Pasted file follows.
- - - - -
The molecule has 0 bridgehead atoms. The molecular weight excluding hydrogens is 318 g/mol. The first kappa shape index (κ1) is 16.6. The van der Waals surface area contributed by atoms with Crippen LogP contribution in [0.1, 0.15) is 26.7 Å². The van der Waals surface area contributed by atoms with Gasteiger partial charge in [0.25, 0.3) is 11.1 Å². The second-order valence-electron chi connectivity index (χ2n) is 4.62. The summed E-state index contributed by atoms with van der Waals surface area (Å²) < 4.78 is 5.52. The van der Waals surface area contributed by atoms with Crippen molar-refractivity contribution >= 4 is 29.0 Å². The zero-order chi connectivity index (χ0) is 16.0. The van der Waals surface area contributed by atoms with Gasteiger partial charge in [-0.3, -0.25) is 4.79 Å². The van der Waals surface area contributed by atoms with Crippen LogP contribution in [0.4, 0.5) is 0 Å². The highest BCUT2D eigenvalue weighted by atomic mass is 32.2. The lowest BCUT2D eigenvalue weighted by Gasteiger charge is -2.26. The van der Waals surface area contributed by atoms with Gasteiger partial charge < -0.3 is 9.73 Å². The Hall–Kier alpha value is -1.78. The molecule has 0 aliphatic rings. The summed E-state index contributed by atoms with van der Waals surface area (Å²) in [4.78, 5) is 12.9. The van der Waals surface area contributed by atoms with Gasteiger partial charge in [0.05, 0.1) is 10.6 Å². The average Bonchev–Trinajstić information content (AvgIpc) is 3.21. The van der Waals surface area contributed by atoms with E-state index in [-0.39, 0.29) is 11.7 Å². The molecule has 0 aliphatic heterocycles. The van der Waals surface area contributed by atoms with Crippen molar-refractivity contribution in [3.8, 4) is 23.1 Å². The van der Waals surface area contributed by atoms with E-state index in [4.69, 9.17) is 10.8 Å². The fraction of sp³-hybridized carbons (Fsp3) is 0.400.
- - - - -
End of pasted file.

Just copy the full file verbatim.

The molecule has 0 bridgehead atoms. The molecular weight excluding hydrogens is 318 g/mol. The first kappa shape index (κ1) is 16.6. The van der Waals surface area contributed by atoms with Crippen LogP contribution in [0.1, 0.15) is 26.7 Å². The van der Waals surface area contributed by atoms with Gasteiger partial charge in [0.25, 0.3) is 11.1 Å². The second-order valence-electron chi connectivity index (χ2n) is 4.62. The summed E-state index contributed by atoms with van der Waals surface area (Å²) < 4.78 is 5.52. The van der Waals surface area contributed by atoms with Crippen molar-refractivity contribution >= 4 is 29.0 Å². The zero-order chi connectivity index (χ0) is 16.0. The van der Waals surface area contributed by atoms with Gasteiger partial charge in [-0.3, -0.25) is 4.79 Å². The van der Waals surface area contributed by atoms with Crippen LogP contribution in [0.4, 0.5) is 0 Å². The highest BCUT2D eigenvalue weighted by atomic mass is 32.2. The lowest BCUT2D eigenvalue weighted by Gasteiger charge is -2.26. The van der Waals surface area contributed by atoms with Gasteiger partial charge < -0.3 is 9.73 Å². The Hall–Kier alpha value is -1.78. The molecule has 0 aliphatic rings. The summed E-state index contributed by atoms with van der Waals surface area (Å²) in [4.78, 5) is 12.9. The van der Waals surface area contributed by atoms with Gasteiger partial charge in [0.05, 0.1) is 10.6 Å². The average Bonchev–Trinajstić information content (AvgIpc) is 3.21. The van der Waals surface area contributed by atoms with E-state index in [-0.39, 0.29) is 11.7 Å². The molecule has 0 aliphatic heterocycles. The van der Waals surface area contributed by atoms with Crippen molar-refractivity contribution in [3.8, 4) is 23.1 Å². The van der Waals surface area contributed by atoms with E-state index in [4.69, 9.17) is 10.8 Å². The fraction of sp³-hybridized carbons (Fsp3) is 0.400.